As for the OP, it seems to convey the message alright, but I recommend listening to T.Trian. Holds are risky, especially when dealing with dangerous people. Knock out blows are far safer, as even if they don't knock out your target they'll at least be dazed.
     
  8. T.Trian
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    T.Trian Overly Pompous Bastard Staff Supporter Contributor

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    That's actually a good point. For some odd reason it didn't even cross my mind. Oh well...

    Anyway, I was browsing through Fiore dei Liberi's Fior di Battaglia (from around 1400AD), an Italian combat manual, doing research for a medieval hack'n'slash sword fantasy, and I came across these images:

    [​IMG]

    Looks an awful lot like the hammerlock, doesn't it? :D So I'd say it's true that what changes in martial arts through the years is emphasis, training methods etc, but the basic concepts remain the same. After all, there's only so much you can do with, or to a human body, so it stands to reason that unarmed or melee fighting hasn't changed significantly over the years in the way of actual techniques (although who is to say what training methods they used before folks started recording this stuff).

    The fourth image here also shows a version of the same lock:
    http://www.thehaca.com/pdf/Dl19.jpg

    The 1943 combat manual, Kill or Get Killed, by Rex Applegate also shows this technique (pages 63 & 64), and he, I believe, got it from Judo, but since the technique existed in medieval Italy, it stands to reason it was already widespread hundreds, if not thousands of years ago, so it would also seem logical that the guy in OP's scene would be familiar with the technique if he knows anything about fighting. That's why I'd probably go another route.
     
    Jack Asher and MrMidnight like this.
  9. jmhoffer
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    jmhoffer Contributing Member

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    Huh, whatdya know?

    For the record, not how I'd lock an arm behind someone. I'd get his arm behind him and then slide my arm (same side) between his arm and back and grasp his shoulder. Only very, very lanky, double-jointed people can snake out of it (have only ever met one guy). If I have the right arm locked like this, twisting right will snap the shoulder. Twisting left is the only way to get out. Of course, shortly after I get that lock in, I'd have an arm around the guy's neck, cutting off blood flow to the brain.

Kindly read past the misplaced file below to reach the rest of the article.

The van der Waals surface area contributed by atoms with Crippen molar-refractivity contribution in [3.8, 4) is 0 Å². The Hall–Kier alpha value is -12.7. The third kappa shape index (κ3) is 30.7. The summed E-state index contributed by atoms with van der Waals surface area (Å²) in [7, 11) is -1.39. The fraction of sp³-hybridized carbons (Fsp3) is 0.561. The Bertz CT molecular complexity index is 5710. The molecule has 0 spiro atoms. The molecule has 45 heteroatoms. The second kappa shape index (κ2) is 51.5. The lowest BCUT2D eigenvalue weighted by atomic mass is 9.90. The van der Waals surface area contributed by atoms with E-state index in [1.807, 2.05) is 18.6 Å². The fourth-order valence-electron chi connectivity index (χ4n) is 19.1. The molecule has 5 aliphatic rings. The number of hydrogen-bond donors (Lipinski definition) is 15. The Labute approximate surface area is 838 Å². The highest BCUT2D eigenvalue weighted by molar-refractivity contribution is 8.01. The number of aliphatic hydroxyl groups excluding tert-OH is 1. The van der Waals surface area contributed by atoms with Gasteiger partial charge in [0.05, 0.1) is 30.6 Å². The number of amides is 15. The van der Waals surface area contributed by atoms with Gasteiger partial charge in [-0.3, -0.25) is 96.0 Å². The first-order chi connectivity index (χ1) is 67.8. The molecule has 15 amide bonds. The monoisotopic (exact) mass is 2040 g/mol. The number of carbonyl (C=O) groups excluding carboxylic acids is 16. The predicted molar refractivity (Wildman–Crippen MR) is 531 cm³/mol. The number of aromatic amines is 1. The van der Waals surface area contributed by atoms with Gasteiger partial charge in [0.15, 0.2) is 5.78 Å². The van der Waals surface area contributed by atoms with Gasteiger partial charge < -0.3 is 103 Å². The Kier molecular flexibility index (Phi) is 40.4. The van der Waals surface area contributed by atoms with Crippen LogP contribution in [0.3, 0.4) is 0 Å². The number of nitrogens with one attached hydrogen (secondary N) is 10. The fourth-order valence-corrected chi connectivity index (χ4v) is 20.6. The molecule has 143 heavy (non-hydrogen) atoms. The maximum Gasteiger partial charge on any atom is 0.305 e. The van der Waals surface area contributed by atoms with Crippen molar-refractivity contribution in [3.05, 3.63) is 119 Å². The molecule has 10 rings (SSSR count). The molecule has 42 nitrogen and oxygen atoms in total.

To the OP, if you don't want to use a weapon, this is the more viable attack. Once the guy goes unconscious (which only takes 3-7 seconds depending on skill), he has about a 95% chance of being just fine. The other five percent... In the modern age, run very fast and don't get caught. ;)
     
  10. T.Trian
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    T.Trian Overly Pompous Bastard Staff Supporter Contributor

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    Agreed, definitely. The version depicted in those medieval pictures doesn't seem optimal to me either, but I've discussed that manual with folks who know and understand it much better than I do, and they've said the pictures are mostly for rough reference and the real meat of the work is in the text and its interpretations, so I've no idea how they really did that technique back then. Not that I like the hammerlock much anyway; doesn't suit my style / preferences all that well since of all submission holds, the ones that come most naturally to me are the RNC, key lock, kimura, and triangle. The latter I'd only use on the street in a real pinch and preferably together with eye gouges or a knife to end the fight faster after catching the guy in the triangle because otherwise it leaves you open to knife attacks (as well as others especially if there are other people around). I guess submissions just aren't my thing...
     
  11. Steve Day
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    Steve Day Senior Member

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    Your 'explanation' is immaterial- it is the writing that the reader encounters. It is fine. I believe that Cain killed Abel with a rock.
    Your last word is the key. "Surprise".

    Here is an example. An armed, martial arts trained 26 year old man weighing 204 pounds is following an a**hole, a f**king punk. Who is 17 and and weighs 160 pounds. Yet, through the element of "surprise" the boy is able to punch the man, get him on the ground, straddle him, and pound his head against the sidewalk.

    Forgive me if this an unrealistic scenario. Perhaps T. Train can tell us how Mr. Zimmerman could have used his 'martial arts training' to win the battle.
     
  12. T.Trian
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    T.Trian Overly Pompous Bastard Staff Supporter Contributor

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    Do I detect a hint of sarcasm? Or am I just being paranoid? :confused:

    Anyway, that depends because not all situations are "winnable." For instance, if the ma guru got KO'd by the first blow, he's out cold and can really do jackshit to defend himself. However, if he's just dazed, well, there are several ways to escape a mount, especially if he's bigger, stronger, and more skilled than the guy straddling him. If the other guy doesn't know how to fight and is mostly bones and lard, it's not that hard. Of course, it'd be kinda nice if he could do the sweep before his brains are smeared on the sidewalk, so he'd have to start working on it right after he was taken down. Take a look at some UFC bouts with the more skilled fighters to see several ways to escape the mount or sweep your opponent.